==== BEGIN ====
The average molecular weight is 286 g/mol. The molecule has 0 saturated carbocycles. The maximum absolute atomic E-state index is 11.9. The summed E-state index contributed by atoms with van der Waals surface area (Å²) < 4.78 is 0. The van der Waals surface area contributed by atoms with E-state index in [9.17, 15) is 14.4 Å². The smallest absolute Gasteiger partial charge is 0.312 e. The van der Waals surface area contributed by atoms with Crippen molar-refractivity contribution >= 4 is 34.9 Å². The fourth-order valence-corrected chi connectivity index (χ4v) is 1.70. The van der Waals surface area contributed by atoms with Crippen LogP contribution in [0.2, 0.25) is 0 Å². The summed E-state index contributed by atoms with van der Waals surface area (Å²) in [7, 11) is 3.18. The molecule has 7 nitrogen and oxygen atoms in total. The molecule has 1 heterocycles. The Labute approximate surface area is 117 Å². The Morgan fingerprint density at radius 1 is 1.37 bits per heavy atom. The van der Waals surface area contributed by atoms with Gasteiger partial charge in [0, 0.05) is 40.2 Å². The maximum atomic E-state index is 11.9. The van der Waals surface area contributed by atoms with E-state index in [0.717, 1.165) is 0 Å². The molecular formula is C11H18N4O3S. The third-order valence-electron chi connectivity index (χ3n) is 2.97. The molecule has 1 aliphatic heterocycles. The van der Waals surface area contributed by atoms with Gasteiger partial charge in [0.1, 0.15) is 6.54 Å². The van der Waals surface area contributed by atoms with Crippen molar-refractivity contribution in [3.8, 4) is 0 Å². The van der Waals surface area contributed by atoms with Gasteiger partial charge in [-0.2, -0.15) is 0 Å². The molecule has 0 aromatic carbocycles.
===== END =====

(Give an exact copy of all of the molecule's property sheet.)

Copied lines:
The average molecular weight is 286 g/mol. The molecule has 0 saturated carbocycles. The maximum absolute atomic E-state index is 11.9. The summed E-state index contributed by atoms with van der Waals surface area (Å²) < 4.78 is 0. The van der Waals surface area contributed by atoms with E-state index in [9.17, 15) is 14.4 Å². The smallest absolute Gasteiger partial charge is 0.312 e. The van der Waals surface area contributed by atoms with Crippen molar-refractivity contribution >= 4 is 34.9 Å². The fourth-order valence-corrected chi connectivity index (χ4v) is 1.70. The van der Waals surface area contributed by atoms with Crippen LogP contribution in [0.2, 0.25) is 0 Å². The summed E-state index contributed by atoms with van der Waals surface area (Å²) in [7, 11) is 3.18. The molecule has 7 nitrogen and oxygen atoms in total. The molecule has 1 heterocycles. The Labute approximate surface area is 117 Å². The Morgan fingerprint density at radius 1 is 1.37 bits per heavy atom. The van der Waals surface area contributed by atoms with Gasteiger partial charge in [0, 0.05) is 40.2 Å². The maximum atomic E-state index is 11.9. The van der Waals surface area contributed by atoms with E-state index in [0.717, 1.165) is 0 Å². The molecular formula is C11H18N4O3S. The third-order valence-electron chi connectivity index (χ3n) is 2.97. The molecule has 1 aliphatic heterocycles. The van der Waals surface area contributed by atoms with Gasteiger partial charge in [0.1, 0.15) is 6.54 Å². The van der Waals surface area contributed by atoms with Crippen molar-refractivity contribution in [3.8, 4) is 0 Å². The van der Waals surface area contributed by atoms with Gasteiger partial charge in [-0.2, -0.15) is 0 Å². The molecule has 0 aromatic carbocycles.